If you are sharing your photographs online, entering a photography competition or e-mail photographs you will most likely need to resize your images first. Whilst digital cameras produce high-quality images, today’s cameras produce large file sizes which can be an issue for certain websites, competitions and e-mail services. Learning how to resize your images correctly is important to ensure a high-quality finish to your photographs before you share them.
In this tutorial, I will show you a quick and simple way of resizing your images in Adobe Photoshop. This tutorial is suitable for most versions of Photoshop, on both Mac and Windows.
1. Start by opening your photograph in Adobe Photoshop. In Photoshop You can do this by going to File > Open and click on the photograph you wish to resize. If you are an Adobe Lightroom user, you can do this by right-clicking on the image and selecting Edit > Open in Photoshop.
When resizing always do so using the full resolution version of the photograph and that you have finished editing your photograph.
2. Once you have opened the file, go to Image > Image Size. You will be shown the following dialog.
Before proceeding, make sure that the image dialog has the width and height shown in pixels and the Resolution in pixels/inch.
3. Next, make sure that the “Resample: Bicubic (smooth gradients)” option is selected and that the “chain” icon next to the width and height box is selected. In earlier versions of Photoshop you have to select”Constrain proportions” instead of the chain icon. This ensures that your image stays in proportion, which basically means it won’t look squashed or stretched out.
4. Next, decide what size you want your image. Remember that for images with a portrait orientation, height is the longest length and for landscape orientations, width is the longest length. Next, take the length of the longest side and enter it into the correct box. You will notice that the shorter side automatically adjusts in proportion to the longest.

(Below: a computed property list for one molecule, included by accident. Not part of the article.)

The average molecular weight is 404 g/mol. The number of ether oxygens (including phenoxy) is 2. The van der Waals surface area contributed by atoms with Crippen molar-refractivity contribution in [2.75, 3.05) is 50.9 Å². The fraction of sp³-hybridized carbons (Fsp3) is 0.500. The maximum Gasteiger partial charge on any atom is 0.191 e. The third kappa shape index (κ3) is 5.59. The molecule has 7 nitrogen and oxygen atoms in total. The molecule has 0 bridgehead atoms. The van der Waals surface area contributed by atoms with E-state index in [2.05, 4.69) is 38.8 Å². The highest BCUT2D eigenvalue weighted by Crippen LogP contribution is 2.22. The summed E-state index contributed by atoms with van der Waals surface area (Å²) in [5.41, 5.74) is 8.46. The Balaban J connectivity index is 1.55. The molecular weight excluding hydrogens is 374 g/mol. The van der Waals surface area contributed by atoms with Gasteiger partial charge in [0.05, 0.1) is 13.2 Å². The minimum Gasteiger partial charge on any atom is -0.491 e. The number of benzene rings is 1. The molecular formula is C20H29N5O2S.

In the above screenshot, I am editing a landscape orientated photograph so that it is re-sized to 1080 x 720. I have entered the width as 1080 and the height automatically adjusted to 720.
5, Next, change the resolution of your image to the required resolution. For web or e-mail use, 72 pixels/inch is standard. However, you may have been advised to use a different resolution. After changing this, click “ok”.
6. To help ensure a sharp high-quality image, you will now use the Unsharp Mask filter. This is the final step in the process before we shall save the image. To do this, go to Filter > Sharpen > Unsharp Mask. The following dialog pops up.
You can use this dialog sliders to help sharpen your image. Firstly, zoom into a more detailed area of the photograph and then slide the “Amount:” slider up or down to adjust how sharp you want your image. Make sure not to overdo it, as overly sharpened images can look just as bad as unsharp ones. For most images, somewhere between 50% to 75% is suitable. For this particular image, I have chosen 60%.
7. Finally, you can now save your image. Do not use the “File > Save” function as this is unsuitable for web use. Instead, select “File > Save for Web”. The following dialog will show up, with your image preview.
This dialog is extremely important, as it will allow you to select the final settings for your image. The resolution, colour profile, file format, metadata, quality etc can be selected using this dialog. Firstly, set your image format as JPEG and then the image quality. I have chosen 80% for my images quality, and I recommend not going below 65% as anything below this degrades the image quality a lot. Then tick the “Optimized” box. For your colour profiling options, make sure that “Convert to sRGB” is selected as this ensures it is suitable for web browsers, as well as “Preview: monitor color”. For Metadata, select how much information you wish to include; I’ve selected “All” but you may wish to select a different option. Leave your image size options as is.
Click “Save…” and select where you wish to save your image. Rename your file so you do not overwrite the original full-size version. Under “Format” select “Images Only” and settings as “Default Settings”.
All done. Below is my final image.
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